Young physical rehab patients at NYU get a little ballet therapy

Ballet dancer Savannah Lowery gives a demonstration of how ballet steps can be adapted to upper body movements to children at NYU’s Rusk Rehabilitation Center.

Ballet dancer Savannah Lowery gives a demonstration of how ballet steps can be adapted to upper body movements to children at NYU’s Rusk Rehabilitation Center. (Photos by Maria Rocha-Buschel)

By Maria Rocha-Buschel

For the young patients undergoing treatment at the pediatric unit at NYU’s Rusk Rehabilitation Center, the opportunity to experience “The Nutcracker” is a new one. That is, experience by learning some of the steps from a dancer from the New York City Ballet, as opposed to being merely an audience member.

For the young patients undergoing treatment at the pediatric unit at NYU’s Rusk Rehabilitation Center, the opportunity to experience “The Nutcracker” is a new one. That is, experience by learning some of the steps from a dancer from the New York City Ballet, as opposed to being merely an audience member.

As part of a program hosted by the NYC Ballet, soloist Savannah Lowery visited a small group of patients at the East 17th Street center earlier this month, going over the story of the timeless ballet and helping the kids adapt the steps into upper body movements since many are confined to wheelchairs.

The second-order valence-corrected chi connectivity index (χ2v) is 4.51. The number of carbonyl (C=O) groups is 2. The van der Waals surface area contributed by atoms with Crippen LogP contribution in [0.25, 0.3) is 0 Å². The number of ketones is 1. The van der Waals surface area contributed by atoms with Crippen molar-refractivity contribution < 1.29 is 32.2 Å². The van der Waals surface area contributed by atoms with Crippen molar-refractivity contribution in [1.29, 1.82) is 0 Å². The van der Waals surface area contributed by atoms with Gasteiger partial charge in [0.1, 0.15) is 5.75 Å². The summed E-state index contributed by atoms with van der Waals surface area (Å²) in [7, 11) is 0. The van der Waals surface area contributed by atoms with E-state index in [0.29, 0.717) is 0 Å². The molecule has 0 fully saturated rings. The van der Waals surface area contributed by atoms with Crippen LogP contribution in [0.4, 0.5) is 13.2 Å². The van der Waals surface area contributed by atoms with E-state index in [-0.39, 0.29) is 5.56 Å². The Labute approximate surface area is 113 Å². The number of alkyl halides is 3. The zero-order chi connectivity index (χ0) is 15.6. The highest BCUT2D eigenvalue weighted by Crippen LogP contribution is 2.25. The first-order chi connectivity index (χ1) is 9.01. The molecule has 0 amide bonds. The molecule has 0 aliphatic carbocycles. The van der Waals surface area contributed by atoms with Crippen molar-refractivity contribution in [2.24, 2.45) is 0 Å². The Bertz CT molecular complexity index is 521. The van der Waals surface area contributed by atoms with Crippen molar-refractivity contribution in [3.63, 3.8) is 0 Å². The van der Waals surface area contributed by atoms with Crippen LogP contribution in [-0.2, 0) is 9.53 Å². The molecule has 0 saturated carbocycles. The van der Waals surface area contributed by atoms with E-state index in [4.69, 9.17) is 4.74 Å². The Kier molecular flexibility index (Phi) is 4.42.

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ST composting effort keeps 10,000 lbs. of garbage out of landfill each week

Rei Moya, the director of environmental services at Stuyvesant Town with Rick Hayduk, general manager (Photo by Sabina Mollot)

Rei Moya, the director of environmental services at Stuyvesant Town with Rick Hayduk, general manager (Photo by Sabina Mollot)

By Sabina Mollot

Last summer, Rick Hayduk, the general manager of Stuyvesant Town, announced that the new owner was looking for ways to reduce the 80-acre property’s carbon footprint. This was mentioned after a decision was made not to bring back the heated sports tent that had been in the complex for two seasons. At the time, Hayduk said it wouldn’t be returning due to all the energy it took to keep the nearly three-story tent a comfortable temperature during the winter months, as well as noise complaints from neighbors.

Since then, Blackstone and StuyTown Property Services have made good on their commitment to undertake some environmentally-friendly initiatives. One in October was the installation of a weather monitor to be used by the property’s landscapers to prevent the grounds from getting over-watered. In June, the owner planted 30 new trees around the complex to replace those that had died over time due to disease or pollution.

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